“I tell staff, ‘If it doesn’t feel right, make sure the outcomes for the patient are in the best interest.’”
Often, there’s concern about patients who have diminished capacity to participate in decision-making. The committee attempts to provide recommendations for support and counsel for those responsible for that person’s care.
It is not intended as a legal course of action.
The Ethics Committee meets two or three times a year, though if there is an issue, it will convene as quickly as possible.
“We try to have a diverse group of community members to get different perspectives,” ECH Director of Facilities and Support Services Matthew Nolan said at the start of a recent meeting.
“Most of us don’t have patient contact.”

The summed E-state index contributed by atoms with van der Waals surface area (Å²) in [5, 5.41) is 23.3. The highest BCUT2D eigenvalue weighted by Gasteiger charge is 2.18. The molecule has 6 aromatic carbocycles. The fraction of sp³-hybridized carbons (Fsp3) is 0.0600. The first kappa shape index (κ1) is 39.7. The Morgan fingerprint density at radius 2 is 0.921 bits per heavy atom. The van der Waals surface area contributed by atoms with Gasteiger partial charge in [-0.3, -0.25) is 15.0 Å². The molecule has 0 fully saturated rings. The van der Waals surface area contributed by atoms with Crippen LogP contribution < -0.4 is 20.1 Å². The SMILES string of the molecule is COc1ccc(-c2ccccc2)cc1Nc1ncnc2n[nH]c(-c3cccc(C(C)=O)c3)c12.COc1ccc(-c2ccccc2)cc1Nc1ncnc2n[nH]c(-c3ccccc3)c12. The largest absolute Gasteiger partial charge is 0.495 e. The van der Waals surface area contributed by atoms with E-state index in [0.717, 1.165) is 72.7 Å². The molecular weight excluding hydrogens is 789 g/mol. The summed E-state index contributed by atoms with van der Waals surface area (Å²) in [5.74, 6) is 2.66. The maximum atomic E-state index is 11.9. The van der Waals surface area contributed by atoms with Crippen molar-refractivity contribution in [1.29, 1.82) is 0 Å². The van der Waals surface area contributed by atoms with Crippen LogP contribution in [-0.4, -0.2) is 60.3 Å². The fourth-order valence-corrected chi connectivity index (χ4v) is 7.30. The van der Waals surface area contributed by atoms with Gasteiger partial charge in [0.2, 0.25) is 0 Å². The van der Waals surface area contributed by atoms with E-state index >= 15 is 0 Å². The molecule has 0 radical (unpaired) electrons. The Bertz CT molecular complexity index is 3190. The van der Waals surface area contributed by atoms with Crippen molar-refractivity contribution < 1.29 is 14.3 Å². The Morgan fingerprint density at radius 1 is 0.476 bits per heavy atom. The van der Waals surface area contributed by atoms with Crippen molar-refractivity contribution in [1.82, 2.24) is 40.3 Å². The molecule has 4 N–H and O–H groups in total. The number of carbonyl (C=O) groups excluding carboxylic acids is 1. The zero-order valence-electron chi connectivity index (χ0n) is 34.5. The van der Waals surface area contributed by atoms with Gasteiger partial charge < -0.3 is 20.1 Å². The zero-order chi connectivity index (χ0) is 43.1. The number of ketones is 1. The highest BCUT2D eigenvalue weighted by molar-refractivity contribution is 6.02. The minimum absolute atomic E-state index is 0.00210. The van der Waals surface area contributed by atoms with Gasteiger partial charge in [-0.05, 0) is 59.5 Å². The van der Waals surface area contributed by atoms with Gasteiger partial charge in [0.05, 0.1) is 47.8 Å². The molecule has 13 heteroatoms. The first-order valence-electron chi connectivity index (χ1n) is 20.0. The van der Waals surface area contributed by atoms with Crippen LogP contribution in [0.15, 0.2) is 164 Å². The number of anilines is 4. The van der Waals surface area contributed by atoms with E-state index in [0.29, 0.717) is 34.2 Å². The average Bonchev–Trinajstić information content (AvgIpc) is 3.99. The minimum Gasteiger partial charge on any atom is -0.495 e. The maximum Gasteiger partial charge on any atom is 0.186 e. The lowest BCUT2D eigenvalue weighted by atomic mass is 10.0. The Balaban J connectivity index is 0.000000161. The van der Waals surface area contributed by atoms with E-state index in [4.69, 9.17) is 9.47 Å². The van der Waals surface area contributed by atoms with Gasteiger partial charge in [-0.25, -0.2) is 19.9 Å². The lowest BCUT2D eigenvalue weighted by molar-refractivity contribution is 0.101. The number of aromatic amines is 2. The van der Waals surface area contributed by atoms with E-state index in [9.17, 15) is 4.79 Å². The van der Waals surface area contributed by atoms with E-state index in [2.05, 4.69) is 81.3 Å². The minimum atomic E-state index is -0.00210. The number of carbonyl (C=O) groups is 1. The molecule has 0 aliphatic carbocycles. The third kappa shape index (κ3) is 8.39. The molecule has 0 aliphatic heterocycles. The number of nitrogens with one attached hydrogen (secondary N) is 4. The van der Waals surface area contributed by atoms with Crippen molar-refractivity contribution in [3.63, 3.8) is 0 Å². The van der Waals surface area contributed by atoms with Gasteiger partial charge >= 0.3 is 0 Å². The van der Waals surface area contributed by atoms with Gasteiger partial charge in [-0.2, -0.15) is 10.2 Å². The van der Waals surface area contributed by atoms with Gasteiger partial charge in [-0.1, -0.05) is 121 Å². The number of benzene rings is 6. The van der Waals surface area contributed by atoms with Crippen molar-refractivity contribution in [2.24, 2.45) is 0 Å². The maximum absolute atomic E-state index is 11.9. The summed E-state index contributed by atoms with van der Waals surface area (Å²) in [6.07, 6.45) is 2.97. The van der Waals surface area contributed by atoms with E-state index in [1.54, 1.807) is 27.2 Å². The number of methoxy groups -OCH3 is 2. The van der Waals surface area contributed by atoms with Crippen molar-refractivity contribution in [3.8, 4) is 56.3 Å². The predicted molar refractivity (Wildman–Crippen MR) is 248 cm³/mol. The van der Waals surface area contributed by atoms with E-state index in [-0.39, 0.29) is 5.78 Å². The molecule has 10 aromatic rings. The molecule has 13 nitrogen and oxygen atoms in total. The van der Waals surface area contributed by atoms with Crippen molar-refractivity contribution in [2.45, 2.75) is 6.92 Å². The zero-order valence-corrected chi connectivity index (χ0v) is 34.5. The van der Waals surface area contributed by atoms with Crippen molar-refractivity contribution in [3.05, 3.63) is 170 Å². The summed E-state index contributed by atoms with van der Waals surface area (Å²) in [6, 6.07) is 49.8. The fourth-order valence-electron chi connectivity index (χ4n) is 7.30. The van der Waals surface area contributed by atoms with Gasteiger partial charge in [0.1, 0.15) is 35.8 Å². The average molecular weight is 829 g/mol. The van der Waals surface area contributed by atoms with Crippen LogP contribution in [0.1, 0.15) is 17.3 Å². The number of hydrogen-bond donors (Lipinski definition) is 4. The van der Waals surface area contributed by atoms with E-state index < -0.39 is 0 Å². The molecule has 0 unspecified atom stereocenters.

The committee is made up of nine members: the hospital’s chief nursing officer, the public-relations director, a clergy person, a physician, an attorney, Office for the Aging and Horace Nye Nursing Home representatives, a case manager and the ECH facilities director.
Anyone who is close to the patient or the situation is generally excused.
It was emphasized several times during the meeting that the committee is not intended to create policy or deal with complaints but rather to provide guidance in assisting the concerned party in making a decision.
Upon presentation of a case, the group must consider facts, emotion and logic in tackling questions regarding treatment, life support and other socially driven ethical dilemmas.
Often among the considerations are the societal imbedded ideas that a doctor should do everything possible to keep the patient alive and, at times, the family’s insistence that God will intervene.
Rarely are finances a prime consideration.
“Often, there’s not a well-defined line between the use of aggressive treatment that’s not warranted — meaning it won’t restore or preserve someone’s health — and one that is warranted,” an ECH statement said.